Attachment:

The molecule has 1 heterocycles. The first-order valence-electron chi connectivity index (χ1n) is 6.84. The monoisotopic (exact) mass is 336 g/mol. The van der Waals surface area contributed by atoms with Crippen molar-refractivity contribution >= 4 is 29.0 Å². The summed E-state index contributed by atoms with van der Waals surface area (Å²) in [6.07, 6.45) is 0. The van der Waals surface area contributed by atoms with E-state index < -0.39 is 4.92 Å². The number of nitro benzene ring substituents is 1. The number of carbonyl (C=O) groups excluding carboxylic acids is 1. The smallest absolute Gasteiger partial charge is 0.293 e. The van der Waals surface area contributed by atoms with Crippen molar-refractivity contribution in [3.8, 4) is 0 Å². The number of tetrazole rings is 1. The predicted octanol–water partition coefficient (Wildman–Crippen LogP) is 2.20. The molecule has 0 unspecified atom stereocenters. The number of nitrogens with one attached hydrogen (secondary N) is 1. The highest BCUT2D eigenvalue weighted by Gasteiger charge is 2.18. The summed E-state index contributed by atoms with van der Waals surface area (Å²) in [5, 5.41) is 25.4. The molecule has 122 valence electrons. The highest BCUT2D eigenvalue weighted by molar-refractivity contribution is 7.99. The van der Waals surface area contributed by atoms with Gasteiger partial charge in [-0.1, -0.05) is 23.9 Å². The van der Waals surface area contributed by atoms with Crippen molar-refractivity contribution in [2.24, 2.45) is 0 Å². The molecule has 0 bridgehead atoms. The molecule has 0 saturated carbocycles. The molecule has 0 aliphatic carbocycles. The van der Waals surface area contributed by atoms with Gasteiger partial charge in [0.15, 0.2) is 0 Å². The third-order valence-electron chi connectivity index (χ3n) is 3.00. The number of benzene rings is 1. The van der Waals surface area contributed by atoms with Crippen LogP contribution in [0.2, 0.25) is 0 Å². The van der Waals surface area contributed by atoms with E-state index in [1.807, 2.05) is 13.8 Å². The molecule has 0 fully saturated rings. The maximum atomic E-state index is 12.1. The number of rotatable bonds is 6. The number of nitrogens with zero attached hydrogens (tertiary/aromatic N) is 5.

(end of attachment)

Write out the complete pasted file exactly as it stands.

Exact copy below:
The molecule has 1 heterocycles. The first-order valence-electron chi connectivity index (χ1n) is 6.84. The monoisotopic (exact) mass is 336 g/mol. The van der Waals surface area contributed by atoms with Crippen molar-refractivity contribution >= 4 is 29.0 Å². The summed E-state index contributed by atoms with van der Waals surface area (Å²) in [6.07, 6.45) is 0. The van der Waals surface area contributed by atoms with E-state index < -0.39 is 4.92 Å². The number of nitro benzene ring substituents is 1. The number of carbonyl (C=O) groups excluding carboxylic acids is 1. The smallest absolute Gasteiger partial charge is 0.293 e. The van der Waals surface area contributed by atoms with Crippen molar-refractivity contribution in [3.8, 4) is 0 Å². The number of tetrazole rings is 1. The predicted octanol–water partition coefficient (Wildman–Crippen LogP) is 2.20. The molecule has 0 unspecified atom stereocenters. The number of nitrogens with one attached hydrogen (secondary N) is 1. The highest BCUT2D eigenvalue weighted by Gasteiger charge is 2.18. The summed E-state index contributed by atoms with van der Waals surface area (Å²) in [5, 5.41) is 25.4. The molecule has 122 valence electrons. The highest BCUT2D eigenvalue weighted by molar-refractivity contribution is 7.99. The van der Waals surface area contributed by atoms with Gasteiger partial charge in [-0.1, -0.05) is 23.9 Å². The van der Waals surface area contributed by atoms with Crippen molar-refractivity contribution in [2.24, 2.45) is 0 Å². The molecule has 0 bridgehead atoms. The molecule has 0 saturated carbocycles. The molecule has 0 aliphatic carbocycles. The van der Waals surface area contributed by atoms with Gasteiger partial charge in [0.15, 0.2) is 0 Å². The third-order valence-electron chi connectivity index (χ3n) is 3.00. The number of benzene rings is 1. The van der Waals surface area contributed by atoms with Crippen LogP contribution in [0.2, 0.25) is 0 Å². The van der Waals surface area contributed by atoms with E-state index in [1.807, 2.05) is 13.8 Å². The molecule has 0 fully saturated rings. The maximum atomic E-state index is 12.1. The number of rotatable bonds is 6. The number of nitrogens with zero attached hydrogens (tertiary/aromatic N) is 5.